The media misleads the public on Iran (Updated)


The headlines today are wrong, and misleading:

New York Times: Iran Announces New Breach of Nuclear Deal Limits, and Threatens Further Violations

Washington Post: Iran set to breach limit on enriched uranium within ‘hours’

Politico: Tehran: Iran set to breach nuclear deal

Iran cannot “breach” an agreement already materially breached by the Trump administration. Any first year law student is expected to learn the “prior material breach” rule, Am Jur 2d – Contracts § 669 (footnotes omitted):

A party who has brought about a breach of contract may not insist upon its performance, and thus, a breach of contract caused solely by one party’s behavior is generally excused as to the other party. However, a party is not automatically excused from performing in the future every time the other party breaches. Only where one party substantially [materially] breaches a contract does the other party to it have a defense and an excuse for nonperformance.

On May 8, 2018, the United States “quit” the Joint Comprehensive Plan of Action aka the Iran Agreement, unilaterally breaching the agreement. Trump withdraws from Iran nuclear deal, isolating him further from world:

President Donald Trump announced Tuesday he is quitting the Iran nuclear deal, pitting him against the United States’ closest allies and leaving the future of Tehran’s nuclear ambitions in question.

“It is clear to me that we cannot prevent an Iranian nuclear bomb under the decaying and rotten structure of the current agreement,” Trump said from the White House Diplomatic Room. “The Iran deal is defective at its core. If we do nothing we know exactly what will happen.”

In announcing his long-telegraphed decision, Trump said he would initiate new sanctions on the regime, crippling the touchstone agreement negotiated by his predecessor. Trump said any country that helps Iran obtain nuclear weapons would also be “strongly sanctioned.”

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Trump’s decision could have explosive consequences, straining longstanding US alliances, disrupting oil markets and boosting tensions in the Middle East, even if the US reversal doesn’t lead Iran to restart its atomic program.

While Trump supporters praised the move, analysts and critics said it undermines Washington’s credibility in future negotiations and potentially empowers the very hardliners in Iran that Trump vilified in his remarks.

It also further isolates Trump on the global stage, where he has angered even the staunchest US allies by reneging on US commitments to the Paris climate accord and pulling out of the Trans-Pacific Partnership trade agreement.

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Some of the US’ closest allies, the UK, France and Germany, issued a statement expressing “regret and concern” about the decision, emphasizing Iran’s compliance with the deal and their “continuing commitment” to the Joint Commission Plan of Action, as the deal is formally known.

Iran’s President, Hassan Rouhani, said he had ordered the country’s atomic industry to be ready to restart industrial uranium enrichment, while the country’s foreign minister said he would work with the pact’s remaining partners — France, the UK, Germany, China and Russia — to see whether they could ensure “full benefits for Iran. Outcome will determine our response,” Javad Zarif tweeted.

Iran’s negotiations with the other members of the “P5+1” to the Iran Agreement (China, France, Russia, the United Kingdom, and Germany) to maintain the agreement in force, despite the U.S. breach, have not succeeded because of pressure from the Trump administration. Iran chides EU for failing to stand up to US ‘bullying’:

Iran has lashed out at its European partners in the faltering nuclear deal on Thursday, accusing them of kowtowing to US pressure after Washington imposed more severe sanctions.

Foreign Minister Javad Zarif said the United States had “bullied” European Union nations and he chided them for not living up to their obligations under the landmark 2015 agreement, which curbed Tehran’s nuclear development in return for relief from hard-hitting sanctions.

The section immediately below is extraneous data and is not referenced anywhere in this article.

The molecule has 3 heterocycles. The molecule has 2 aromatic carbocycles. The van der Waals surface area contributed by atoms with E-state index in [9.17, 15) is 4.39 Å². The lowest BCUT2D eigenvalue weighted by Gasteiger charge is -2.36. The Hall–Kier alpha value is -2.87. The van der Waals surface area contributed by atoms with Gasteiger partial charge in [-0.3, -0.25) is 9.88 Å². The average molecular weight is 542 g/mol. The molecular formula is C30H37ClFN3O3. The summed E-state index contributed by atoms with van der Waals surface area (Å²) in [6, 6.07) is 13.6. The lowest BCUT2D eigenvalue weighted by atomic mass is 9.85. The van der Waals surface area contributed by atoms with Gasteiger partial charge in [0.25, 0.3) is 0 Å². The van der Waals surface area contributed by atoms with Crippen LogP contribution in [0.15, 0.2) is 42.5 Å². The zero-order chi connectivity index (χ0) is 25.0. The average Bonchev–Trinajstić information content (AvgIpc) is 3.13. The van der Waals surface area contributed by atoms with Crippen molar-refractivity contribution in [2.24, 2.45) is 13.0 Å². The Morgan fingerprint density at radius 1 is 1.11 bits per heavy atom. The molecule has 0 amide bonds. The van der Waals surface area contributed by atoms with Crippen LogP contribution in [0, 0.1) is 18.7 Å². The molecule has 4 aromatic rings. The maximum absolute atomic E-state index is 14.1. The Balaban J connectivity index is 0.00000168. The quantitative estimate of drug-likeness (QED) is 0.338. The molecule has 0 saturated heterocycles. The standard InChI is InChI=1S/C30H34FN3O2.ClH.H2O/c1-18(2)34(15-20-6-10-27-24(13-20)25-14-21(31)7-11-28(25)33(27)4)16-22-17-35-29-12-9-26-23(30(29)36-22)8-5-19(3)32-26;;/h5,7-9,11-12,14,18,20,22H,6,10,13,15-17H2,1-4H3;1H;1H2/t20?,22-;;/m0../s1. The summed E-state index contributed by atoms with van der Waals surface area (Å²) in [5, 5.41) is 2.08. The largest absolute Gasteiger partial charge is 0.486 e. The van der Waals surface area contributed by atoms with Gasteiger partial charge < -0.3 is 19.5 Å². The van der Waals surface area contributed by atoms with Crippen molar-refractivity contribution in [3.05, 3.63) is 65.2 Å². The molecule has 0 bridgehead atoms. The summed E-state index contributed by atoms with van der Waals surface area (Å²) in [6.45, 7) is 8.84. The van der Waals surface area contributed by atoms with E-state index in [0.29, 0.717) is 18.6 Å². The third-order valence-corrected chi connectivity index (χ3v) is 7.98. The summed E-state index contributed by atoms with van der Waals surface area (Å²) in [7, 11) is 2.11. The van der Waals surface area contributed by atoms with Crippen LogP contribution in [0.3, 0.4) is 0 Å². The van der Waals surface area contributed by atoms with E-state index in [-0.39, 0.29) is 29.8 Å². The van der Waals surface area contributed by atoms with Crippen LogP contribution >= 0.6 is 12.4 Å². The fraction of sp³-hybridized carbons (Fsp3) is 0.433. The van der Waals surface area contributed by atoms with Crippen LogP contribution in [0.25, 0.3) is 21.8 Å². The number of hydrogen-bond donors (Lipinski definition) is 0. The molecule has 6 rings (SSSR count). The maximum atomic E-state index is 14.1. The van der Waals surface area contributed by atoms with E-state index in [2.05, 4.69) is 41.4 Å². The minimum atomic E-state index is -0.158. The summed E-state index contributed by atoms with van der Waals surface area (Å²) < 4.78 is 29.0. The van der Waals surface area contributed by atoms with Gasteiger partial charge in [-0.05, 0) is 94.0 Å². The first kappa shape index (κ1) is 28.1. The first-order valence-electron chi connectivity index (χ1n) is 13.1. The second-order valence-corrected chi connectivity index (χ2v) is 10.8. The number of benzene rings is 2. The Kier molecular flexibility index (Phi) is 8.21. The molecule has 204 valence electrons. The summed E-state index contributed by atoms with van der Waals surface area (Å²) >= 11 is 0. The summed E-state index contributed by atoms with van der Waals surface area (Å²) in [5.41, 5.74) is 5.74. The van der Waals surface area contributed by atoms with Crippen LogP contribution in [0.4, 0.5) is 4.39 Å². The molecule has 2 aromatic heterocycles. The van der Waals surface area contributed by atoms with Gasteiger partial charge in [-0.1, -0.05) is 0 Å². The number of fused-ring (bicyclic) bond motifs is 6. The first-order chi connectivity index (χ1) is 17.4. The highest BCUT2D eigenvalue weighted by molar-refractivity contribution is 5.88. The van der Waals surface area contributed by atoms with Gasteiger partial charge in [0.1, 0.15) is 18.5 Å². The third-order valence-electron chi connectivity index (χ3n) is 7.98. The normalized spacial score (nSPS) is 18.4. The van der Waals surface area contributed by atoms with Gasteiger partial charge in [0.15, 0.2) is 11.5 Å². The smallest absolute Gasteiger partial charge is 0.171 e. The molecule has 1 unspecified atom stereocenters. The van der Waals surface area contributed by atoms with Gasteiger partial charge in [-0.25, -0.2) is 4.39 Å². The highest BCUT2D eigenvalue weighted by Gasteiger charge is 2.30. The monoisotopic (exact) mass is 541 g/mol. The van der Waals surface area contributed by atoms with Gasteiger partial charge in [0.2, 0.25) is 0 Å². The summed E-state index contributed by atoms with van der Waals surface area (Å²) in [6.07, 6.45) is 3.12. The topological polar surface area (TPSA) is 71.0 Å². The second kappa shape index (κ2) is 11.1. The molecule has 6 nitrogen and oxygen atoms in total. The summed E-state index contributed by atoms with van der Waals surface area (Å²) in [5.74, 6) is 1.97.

Earlier on Thursday, the EU rejected Iran’s 60-day “ultimatum” to protect its oil and banking sectors from American sanctions. Tehran said a day earlier it would partially withdraw from aspects of the landmark accord – known formally as the Joint Comprehensive Plan of Action (JCPOA) – if EU nations failed to do so.

“EU statement today is why JCPOA is where it is: the US has bullied Europe – and rest of world – for a year and EU can only express “regret“. Instead of demanding that Iran unilaterally abide by a multilateral accord, EU should uphold obligations – including normalization of economic ties,” Zarif wrote on Twitter.

Iran’s 60-day ‘ultimatum” for the “P5+1” to enforce the Iran Agreement has expired. There is a “prior material breach” of the agreement by the “P5+1,” in particular, unilaterally by the U.S. Iran’s continued performance under the agreement is excused by that “prior material breach.”

So if the media wants to assign fault here, assign fault where it rightfully belongs: Donald Trump and his administration.

As Politico reports, Iran is using the Iran Agreement as leverage to try to save the agreement, not to violate it. Iran is the one party that actually wants to enforce the agreement:

Iran announced on Sunday it would start enriching uranium beyond limits set in the 2015 nuclear deal between the country and global powers.

Iran’s deputy foreign minister, Abbas Araqchi, told reporters at a press conference that Iran would start enriching uranium for its Bushehr power plant above a concentration of 3.67 percent. He also said the country would keep reducing its commitment to the Iran nuclear deal every 60 days, according to the BBC.

This is known as “ratcheting,” the contract-associated rights of the involved parties are adjusted according to an agreed upon formula upon completion of a part or stage of the contract. It is an incentive for contract performance, not a breach.

The announcement marks the latest escalation between Tehran and the signatories of the 2015 deal — China, France, Germany, Russia and the U.K.

The U.S. pulled out of the agreement in 2018 and increased economic pressure on Tehran through sanctions. Iranian leaders have sought support from the EU and other countries to salvage the deal, while taking measures to upgrade its nuclear capabilities to increase diplomatic pressure.

Tehran had said in May that it would increase its production of enriched uranium. It has since breached the amount of enriched uranium — which can be used to make fuel for reactors as well as nuclear weapons — it was allowed to stockpile under the terms of the deal, but strongly denies it wants to build nuclear weapons.